Jamie Dornan helps launch new pancreatic cancer action group

A new community group to promote better outcomes for pancreatic cancer sufferers launched today at the Mater Hospital in Belfast.

Pancreatic cancer is a major health issue for Northern Ireland, with around 270 deaths per annum.  It has one of the lowest survival rates of any cancer – rates which haven’t changed markedly in 40 years.

Pancreatic cancer is on the increase, with experts predicting that it will be the second biggest cancer killer in the US by 2030.

Local people with direct experience of the impact of pancreatic cancer have set up NIPanC, with local actor Jamie Dornan agreeing to act as its Patron. Jamie lost his mother to the cancer in 1998 when he was just 16.

Jess Dornan, James Dornan – NIPanC President, Jamie Dornan “Copyright © Kevin Cooper Photoline”

Speaking at the launch of the new group at the Mater hospital, which houses the regional Pancreatic Cancer Unit, Jamie Dornan said:

“I was very pleased to accept the role of patron for this important new group.  As someone who has been affected directly by this terrible disease, with the death of my mother Lorna when I was younger, I know the human tragedy of pancreatic cancer and its effect on families and our wider community.

It is a tragedy that the extremely low survival rates for pancreatic cancer have not improved significantly in 40 years.  But there is much that we can do to address this.

We must improve awareness of the cancer in the community and, importantly, amongst medical professionals;  we must channel more funding, both public and private, into necessary research;  and we must offer better support to families affected by pancreatic cancer.

These are the goals of NIPanC and I am wholly behind this new group in taking forwards this crucial work within Northern Ireland.”

NIPanC is being set up in partnership with two national charities, Pancreatic Cancer Action (PCA) and Pancreatic Cancer Research Fund (PCRF), with the new group focusing on Northern Ireland.

Mark Taylor, chair of NIPanC

Mark Taylor, chair of NIPanC said:

“The strength of NIPanC is that it brings together individuals who have suffered from this cancer, families who have direct experience of the impact of this cancer and medical professionals dealing with this condition.

Looking forward, there are very real prospects of innovative research improving treatments and increasing the survivability of this cancer, for example, the pioneering ‘sonodynamic therapy’ research taking place at the Ulster University, which aims to make chemotherapy and radiotherapy more effective for pancreatic cancer.

But we must prioritise research, increase public awareness of its symptoms and promote early diagnosis.”

Mark Taylor, chair of NIPanC “Copyright © Kevin Cooper Photoline”

Ivan McMinn spoke movingly of his diagnosis and successful treatment through chemotherapy proving there is hope.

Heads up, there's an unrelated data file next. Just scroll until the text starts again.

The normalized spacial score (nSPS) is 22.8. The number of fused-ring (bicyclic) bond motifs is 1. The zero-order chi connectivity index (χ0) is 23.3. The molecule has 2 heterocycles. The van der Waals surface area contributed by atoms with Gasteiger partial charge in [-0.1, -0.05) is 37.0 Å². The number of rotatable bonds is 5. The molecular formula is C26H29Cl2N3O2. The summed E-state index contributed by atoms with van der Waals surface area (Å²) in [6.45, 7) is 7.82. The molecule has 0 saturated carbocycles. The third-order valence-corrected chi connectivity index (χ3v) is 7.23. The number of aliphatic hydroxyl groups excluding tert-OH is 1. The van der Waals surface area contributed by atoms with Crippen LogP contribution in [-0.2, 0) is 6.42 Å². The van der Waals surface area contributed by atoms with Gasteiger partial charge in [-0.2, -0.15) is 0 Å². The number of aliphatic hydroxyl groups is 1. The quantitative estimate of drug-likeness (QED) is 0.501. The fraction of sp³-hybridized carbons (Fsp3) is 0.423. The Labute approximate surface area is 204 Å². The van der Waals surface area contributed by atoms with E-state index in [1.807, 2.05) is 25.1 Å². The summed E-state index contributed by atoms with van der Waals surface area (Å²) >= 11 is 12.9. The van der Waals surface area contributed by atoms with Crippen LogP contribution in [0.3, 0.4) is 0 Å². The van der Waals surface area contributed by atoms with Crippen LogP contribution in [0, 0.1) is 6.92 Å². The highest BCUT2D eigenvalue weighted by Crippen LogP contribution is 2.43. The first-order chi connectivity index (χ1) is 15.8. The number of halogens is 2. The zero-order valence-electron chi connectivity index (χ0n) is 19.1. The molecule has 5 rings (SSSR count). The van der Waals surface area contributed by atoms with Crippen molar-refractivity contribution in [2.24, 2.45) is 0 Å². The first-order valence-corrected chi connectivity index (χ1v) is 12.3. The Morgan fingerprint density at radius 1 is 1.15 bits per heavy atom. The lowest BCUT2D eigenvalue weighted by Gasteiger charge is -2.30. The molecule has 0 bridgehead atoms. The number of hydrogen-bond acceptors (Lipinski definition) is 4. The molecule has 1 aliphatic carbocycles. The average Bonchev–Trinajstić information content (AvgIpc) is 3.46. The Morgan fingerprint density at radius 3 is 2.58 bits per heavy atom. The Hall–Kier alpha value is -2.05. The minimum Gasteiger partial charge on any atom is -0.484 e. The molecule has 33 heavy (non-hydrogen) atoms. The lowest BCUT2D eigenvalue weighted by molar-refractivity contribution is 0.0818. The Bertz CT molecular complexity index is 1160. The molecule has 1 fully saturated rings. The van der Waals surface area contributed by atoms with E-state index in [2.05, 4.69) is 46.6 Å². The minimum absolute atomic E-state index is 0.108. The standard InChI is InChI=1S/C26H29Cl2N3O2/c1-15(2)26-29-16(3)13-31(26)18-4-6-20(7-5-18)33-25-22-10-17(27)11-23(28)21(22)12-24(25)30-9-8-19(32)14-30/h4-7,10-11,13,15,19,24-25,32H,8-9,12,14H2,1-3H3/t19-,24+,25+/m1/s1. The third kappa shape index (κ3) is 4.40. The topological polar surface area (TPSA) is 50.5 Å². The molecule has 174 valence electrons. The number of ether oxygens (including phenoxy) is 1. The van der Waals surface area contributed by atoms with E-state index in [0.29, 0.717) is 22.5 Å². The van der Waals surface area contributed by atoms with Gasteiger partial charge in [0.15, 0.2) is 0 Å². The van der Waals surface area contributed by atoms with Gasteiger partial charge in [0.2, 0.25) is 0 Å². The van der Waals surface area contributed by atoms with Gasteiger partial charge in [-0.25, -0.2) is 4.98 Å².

Ivan McMinn. “Copyright © Kevin Cooper Photoline”

NIPanC’s vision is to end all deaths from Pancreatic Cancer in Northern Ireland. It aims to achieve this by:

  • Increasing public understanding of Pancreatic Cancer – to explain symptoms and stress the importance of early diagnosis
  • Promoting professional awareness – to ensure that Pancreatic Cancer is always picked up when it presents
  • Funding Research – to deliver better treatments and ultimately to eliminate the disease
  • Supporting patients with Pancreatic Cancer and their families – to help them to cope and to ensure that they never walk alone

The Pancreatic Research Fund (PCRF) is funding Professor John Callan at Ulster University to develop a sonodynamic therapy approach to treating pancreatic cancer. Prof. Callan uses microbubbles loaded with oxygen and chemotherapy drugs which are burst with harmless ultrasound when they reach the tumour, driving the drugs directly into the cancer tissue.

NIPanC will give a stronger voice to affected families in Northern Ireland.  It will provide a means of pressing for necessary priority to be given to early diagnosis; encourage and support research into the development of new and innovative treatments; and provide advice and support to patients and families affected by this terrible condition.

NIPanC stated:

“Not enough funding is going into this area and too many health professionals are still missing or discounting the early signs of the condition.

The strength of NIPanC is that it is grounded on members who have either suffered from this cancer (some of the very few survivors): those who have lost loved ones and have direct experience of the impact of this cancer on families:  and medical/clinical professionals dealing with this condition.”

From a personal perspective, I found today’s launch both emotional and uplifting having lost my partner Olive Buckley to pancreatic cancer in September 2016.

Awareness of the symptoms of pancreatic cancer is key.


You can subscribe to the NIPanC website here.

Follow NIPanC on Twitter


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